'super' object has no attribute '__setitem__'

Eric Snow ericsnowcurrently at gmail.com
Thu Aug 18 22:07:12 EDT 2011

On Thu, Aug 18, 2011 at 7:44 PM, luvspython <srehtvandy at gmail.com> wrote:
> I'm using Python 2.7 and the code below fails at the 'super' statement
> in the __setitem__ function in the HistoryKeeper class.  The error is:
>   'super' object has no attribute '_setitem__'
> Can anyone please tell me why and how to fix it?   (I've googled
> endlessly and I don't see the problem.)
> [The code will seem silly as it is, because it's pared down to show
> the example.  The goal is that multiple classes, like the Vehicle
> class below, will inherit HistoryKeeper.  History keeper overloads
> __setitem__ and will eventually keep a running history every time an
> attribute of any of the inheriting classes is changed.]
> Thanks in advance ....
> class HistoryKeeper(object):
>    def __init__(self, args):
>        for arg, value in args.items():
>            if arg != 'self':
>                self.__setitem__(arg, value)
>    def __setitem__(self, item, value):
>        super(HistoryKeeper, self).__setitem__(item, value)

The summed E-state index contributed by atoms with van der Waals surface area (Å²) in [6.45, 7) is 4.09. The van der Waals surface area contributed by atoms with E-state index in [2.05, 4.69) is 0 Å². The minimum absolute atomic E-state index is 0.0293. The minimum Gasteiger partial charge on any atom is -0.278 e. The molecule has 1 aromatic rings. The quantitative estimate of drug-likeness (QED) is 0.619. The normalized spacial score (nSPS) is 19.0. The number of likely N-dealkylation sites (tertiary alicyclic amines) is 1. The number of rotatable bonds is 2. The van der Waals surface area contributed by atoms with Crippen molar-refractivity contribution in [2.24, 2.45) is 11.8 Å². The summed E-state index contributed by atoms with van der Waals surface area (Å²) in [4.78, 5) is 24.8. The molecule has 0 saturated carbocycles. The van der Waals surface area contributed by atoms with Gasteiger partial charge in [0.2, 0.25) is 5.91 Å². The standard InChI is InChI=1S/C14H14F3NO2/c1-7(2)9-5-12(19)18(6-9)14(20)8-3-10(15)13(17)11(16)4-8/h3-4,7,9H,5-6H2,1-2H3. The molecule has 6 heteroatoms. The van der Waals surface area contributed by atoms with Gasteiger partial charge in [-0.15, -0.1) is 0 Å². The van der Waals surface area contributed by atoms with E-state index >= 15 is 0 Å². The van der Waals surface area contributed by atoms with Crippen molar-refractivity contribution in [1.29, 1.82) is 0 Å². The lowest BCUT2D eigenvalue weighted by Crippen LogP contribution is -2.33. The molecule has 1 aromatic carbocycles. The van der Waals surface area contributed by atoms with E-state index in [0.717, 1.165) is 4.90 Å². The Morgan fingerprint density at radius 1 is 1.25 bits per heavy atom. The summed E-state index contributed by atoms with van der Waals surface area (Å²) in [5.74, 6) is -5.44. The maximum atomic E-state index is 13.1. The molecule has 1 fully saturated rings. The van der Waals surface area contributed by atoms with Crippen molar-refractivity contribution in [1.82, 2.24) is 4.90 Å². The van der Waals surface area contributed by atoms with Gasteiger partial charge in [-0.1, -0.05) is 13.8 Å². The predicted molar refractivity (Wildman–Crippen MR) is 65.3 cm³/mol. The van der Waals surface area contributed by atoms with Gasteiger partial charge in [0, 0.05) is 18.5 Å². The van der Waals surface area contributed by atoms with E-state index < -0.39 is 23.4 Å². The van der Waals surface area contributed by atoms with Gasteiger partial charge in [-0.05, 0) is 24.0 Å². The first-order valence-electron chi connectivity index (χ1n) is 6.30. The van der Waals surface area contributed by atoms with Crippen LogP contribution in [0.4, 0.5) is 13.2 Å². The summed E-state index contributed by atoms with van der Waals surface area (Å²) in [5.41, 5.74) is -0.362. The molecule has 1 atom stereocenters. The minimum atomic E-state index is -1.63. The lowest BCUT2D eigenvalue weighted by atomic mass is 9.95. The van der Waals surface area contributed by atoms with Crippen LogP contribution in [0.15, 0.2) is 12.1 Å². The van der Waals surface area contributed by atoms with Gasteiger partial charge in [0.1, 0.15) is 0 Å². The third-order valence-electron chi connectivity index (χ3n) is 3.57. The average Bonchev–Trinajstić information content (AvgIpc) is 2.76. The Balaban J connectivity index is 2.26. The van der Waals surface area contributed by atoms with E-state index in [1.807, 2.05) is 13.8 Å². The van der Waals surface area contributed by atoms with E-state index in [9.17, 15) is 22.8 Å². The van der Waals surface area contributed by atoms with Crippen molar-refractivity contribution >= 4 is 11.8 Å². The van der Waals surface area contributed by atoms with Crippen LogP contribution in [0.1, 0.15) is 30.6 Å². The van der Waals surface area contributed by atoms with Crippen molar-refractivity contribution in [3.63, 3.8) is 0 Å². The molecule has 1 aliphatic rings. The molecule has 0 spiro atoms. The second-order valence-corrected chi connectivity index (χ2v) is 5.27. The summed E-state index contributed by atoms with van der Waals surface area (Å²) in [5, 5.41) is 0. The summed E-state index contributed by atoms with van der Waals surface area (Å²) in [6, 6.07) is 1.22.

> class Vehicle(HistoryKeeper):
>    def __init__(self, tag, make, model):
>        args = locals()
>        super(Vehicle, self).__init__(args)
> if __name__ == "__main__":
>    car = Vehicle('TAG123', 'FORD', 'Model A')
>    print car.make

Did you mean to use __setattr__ instead?  object, the base class of
HistoryKeeper, does not have a __setitem__ method, hence the
AttributeError.  super() is a proxy for the next class in the MRO,
typically the base class of your class.

Keep in mind that <obj.tag = "TAG123"> is equivalent to
<obj.__setattr__("tag", "TAG123")>.  However, <obj["tag"] = "TAG123">
is equivalent to <obj.__setitem__("tag", "TAG123")>.




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